WRIGHTSTOWN, N.J. — New Jersey Secretary of Agriculture Douglas H. Fisher highlighted Jersey Fresh late season crops with a visit to Robson’s Farm in Wrightstown to emphasize that locally-grown produce and other farm products remain available in farmers markets and stores around the state.
Secretary Fisher and other guests took a walking tour of several fields in the primary growing areas of Robson Farms.
“Many of our farmers have had a great year with various crops and just because it’s November and Thanksgiving is approaching we want to remind everyone that Jersey Fresh produce is still available,” Secretary Fisher said. “We want our farmers to finish off a strong year and people to finish off the season with the great taste of Jersey Fresh produce throughout the state. It’s good to buy local because you know you are getting the best wholesome food, but it also helps the local economy.”
New Jersey ranks in the top 10 in the production of several crops, including sixth in the nation in squash production, which is one of the many late-season crops. The 2016 squash crop for New Jersey was valued at $13.7 million.
Other crops with a late harvest that are available include kale, sweet potatoes, white potatoes, radish, cabbage, cauliflower, cranberries, apples and turnips. For regular updates on the availability of Jersey Fresh farm products, consumers are encouraged to consult the Department’s weekly “Jersey Fresh Availability and Forecast Report” published on Monday afternoons throughout the growing season. The weekly report can be accessed at http://jerseyfresh.nj.gov/find/JFAvailReport.pdf.
“We have had an excellent season and it has been great to see all our work come to fruition with the recent harvest,” said Robson’s Farm owner and operator Rose Robson. “We continue to have loyal customers and appreciate the new ones who come here to sample and buy the new and different produce we grow. We look forward to seeing members of our community all year long.”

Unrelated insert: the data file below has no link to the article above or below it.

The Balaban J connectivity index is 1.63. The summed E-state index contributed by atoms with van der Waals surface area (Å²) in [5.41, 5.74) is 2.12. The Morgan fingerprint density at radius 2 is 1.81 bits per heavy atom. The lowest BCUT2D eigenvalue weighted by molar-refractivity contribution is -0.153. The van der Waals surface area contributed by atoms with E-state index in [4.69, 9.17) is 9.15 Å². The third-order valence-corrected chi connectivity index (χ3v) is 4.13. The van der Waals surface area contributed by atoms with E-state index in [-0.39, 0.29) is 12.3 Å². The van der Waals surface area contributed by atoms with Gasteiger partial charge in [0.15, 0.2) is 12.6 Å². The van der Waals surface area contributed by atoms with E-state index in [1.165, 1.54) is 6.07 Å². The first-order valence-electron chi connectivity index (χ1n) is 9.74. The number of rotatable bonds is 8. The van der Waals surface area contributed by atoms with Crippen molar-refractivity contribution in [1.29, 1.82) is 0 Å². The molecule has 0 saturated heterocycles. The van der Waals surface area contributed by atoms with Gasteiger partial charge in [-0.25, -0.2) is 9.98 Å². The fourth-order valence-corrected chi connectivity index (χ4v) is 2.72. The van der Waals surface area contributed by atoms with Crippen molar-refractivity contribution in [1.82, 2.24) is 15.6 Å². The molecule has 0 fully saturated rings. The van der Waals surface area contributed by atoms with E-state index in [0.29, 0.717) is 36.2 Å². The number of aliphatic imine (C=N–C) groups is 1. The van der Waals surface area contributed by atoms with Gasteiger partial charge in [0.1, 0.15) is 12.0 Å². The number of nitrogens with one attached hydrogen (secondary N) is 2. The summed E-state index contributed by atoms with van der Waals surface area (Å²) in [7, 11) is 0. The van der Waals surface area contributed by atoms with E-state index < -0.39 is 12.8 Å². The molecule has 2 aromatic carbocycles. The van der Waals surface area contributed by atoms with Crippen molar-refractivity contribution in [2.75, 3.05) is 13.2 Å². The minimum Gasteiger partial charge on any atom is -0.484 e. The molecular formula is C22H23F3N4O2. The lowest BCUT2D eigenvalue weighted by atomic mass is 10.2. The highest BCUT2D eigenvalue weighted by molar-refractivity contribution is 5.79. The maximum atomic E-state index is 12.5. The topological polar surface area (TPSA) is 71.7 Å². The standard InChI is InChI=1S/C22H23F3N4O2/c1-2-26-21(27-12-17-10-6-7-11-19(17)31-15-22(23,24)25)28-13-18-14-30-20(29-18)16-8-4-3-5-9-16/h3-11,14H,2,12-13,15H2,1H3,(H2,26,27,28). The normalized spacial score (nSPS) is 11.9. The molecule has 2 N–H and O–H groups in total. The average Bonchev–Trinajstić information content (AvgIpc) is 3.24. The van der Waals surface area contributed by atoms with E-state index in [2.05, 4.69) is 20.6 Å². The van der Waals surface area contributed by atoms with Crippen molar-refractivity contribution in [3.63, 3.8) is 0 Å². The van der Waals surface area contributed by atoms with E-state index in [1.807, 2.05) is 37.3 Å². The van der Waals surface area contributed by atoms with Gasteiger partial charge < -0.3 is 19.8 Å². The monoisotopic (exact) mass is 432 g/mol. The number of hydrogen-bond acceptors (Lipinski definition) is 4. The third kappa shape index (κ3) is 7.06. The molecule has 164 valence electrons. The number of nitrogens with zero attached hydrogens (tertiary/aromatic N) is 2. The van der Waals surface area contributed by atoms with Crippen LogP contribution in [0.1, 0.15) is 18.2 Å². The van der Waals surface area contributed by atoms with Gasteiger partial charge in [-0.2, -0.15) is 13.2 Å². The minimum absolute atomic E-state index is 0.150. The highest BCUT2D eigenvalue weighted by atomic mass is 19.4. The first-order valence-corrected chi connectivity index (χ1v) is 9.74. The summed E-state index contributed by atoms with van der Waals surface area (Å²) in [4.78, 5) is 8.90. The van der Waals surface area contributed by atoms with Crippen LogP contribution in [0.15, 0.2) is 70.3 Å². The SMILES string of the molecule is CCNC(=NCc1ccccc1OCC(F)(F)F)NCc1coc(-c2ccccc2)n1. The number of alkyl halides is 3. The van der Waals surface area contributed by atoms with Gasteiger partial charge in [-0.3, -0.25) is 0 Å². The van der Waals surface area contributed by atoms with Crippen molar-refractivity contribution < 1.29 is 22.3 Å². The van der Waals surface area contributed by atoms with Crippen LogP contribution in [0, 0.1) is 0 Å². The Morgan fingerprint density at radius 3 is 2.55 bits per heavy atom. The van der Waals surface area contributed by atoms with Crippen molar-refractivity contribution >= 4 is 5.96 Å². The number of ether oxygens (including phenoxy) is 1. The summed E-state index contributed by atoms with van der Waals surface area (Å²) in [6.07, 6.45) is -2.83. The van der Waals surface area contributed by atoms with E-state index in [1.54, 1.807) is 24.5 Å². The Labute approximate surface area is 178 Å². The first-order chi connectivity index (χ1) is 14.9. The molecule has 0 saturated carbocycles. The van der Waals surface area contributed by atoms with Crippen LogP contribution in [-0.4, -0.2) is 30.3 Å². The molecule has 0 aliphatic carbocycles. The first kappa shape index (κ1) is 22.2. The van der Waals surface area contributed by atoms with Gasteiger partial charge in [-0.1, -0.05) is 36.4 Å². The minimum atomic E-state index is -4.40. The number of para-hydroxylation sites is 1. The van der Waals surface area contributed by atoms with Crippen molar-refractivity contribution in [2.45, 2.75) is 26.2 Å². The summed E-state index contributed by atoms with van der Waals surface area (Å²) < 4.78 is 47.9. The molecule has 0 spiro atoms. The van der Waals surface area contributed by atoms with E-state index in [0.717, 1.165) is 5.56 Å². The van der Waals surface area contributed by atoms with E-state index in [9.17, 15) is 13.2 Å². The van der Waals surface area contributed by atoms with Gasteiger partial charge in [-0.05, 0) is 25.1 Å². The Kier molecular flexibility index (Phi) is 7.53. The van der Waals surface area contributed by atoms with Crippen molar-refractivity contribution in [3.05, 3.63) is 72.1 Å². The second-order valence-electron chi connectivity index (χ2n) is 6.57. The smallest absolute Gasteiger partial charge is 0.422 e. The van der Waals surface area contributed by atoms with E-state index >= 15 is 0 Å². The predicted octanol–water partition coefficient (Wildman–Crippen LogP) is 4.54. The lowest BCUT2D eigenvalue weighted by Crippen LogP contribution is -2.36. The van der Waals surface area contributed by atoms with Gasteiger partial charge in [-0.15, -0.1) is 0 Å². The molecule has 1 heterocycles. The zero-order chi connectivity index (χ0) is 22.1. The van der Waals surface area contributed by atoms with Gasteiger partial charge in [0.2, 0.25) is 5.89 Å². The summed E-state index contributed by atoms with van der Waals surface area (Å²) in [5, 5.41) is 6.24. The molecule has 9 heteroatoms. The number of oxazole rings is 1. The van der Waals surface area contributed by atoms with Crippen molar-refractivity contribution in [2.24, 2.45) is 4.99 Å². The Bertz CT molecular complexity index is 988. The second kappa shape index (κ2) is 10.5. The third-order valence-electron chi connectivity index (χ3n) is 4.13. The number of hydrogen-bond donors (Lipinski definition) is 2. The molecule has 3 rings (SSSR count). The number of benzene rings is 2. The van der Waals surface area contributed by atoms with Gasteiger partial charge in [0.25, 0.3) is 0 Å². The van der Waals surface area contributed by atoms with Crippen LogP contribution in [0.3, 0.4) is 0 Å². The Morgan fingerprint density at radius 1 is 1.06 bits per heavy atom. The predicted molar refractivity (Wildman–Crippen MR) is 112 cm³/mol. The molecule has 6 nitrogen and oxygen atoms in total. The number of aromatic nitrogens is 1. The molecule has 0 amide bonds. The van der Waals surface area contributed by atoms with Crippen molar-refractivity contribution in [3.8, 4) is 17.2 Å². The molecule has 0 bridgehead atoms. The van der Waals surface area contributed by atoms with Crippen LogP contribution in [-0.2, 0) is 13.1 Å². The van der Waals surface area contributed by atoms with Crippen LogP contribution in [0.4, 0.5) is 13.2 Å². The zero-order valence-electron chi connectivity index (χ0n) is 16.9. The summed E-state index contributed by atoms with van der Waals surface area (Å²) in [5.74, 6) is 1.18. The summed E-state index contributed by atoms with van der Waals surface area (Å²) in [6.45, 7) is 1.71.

Robson’s Farm is a fourth-generation orchard fruit, vegetable and cut flower farm. Rose Robson’s father, Neil Robson, passed away in 2006 and while the large farm was sold, 40 acres of the original farm were kept. In 2013, after a career in pharmaceutical sales, Rose Robson returned home to continue the family farming tradition. Robson also keeps an up to date blog at www.robsonsfarm.com.
“It’s been such a rewarding experience to come back and be a part of a such a wonderful community and a great industry,” Robson said. “I really like interacting with people and seeing them enjoy Jersey Fresh produce and our Jersey Grown items, too.”
Along with a variety of produce, Robson’s Farm also grows and sells cut flowers and gives customers the opportunity for pick your own flowers. Rose Robson also teaches classes on how to make evergreen and floral wreaths and fruit blocks, which are similar to wreaths, but contain real fruit.
Robson’s Farm also participates in different Farmers’ Markets and has a Market CSA, where customers can have a debit account with the farm that can be used at the tailgate market or on the farm’s Purple Farmstand, which is open Thursday-Saturday during the summer months.
— New Jersey Department of Agriculture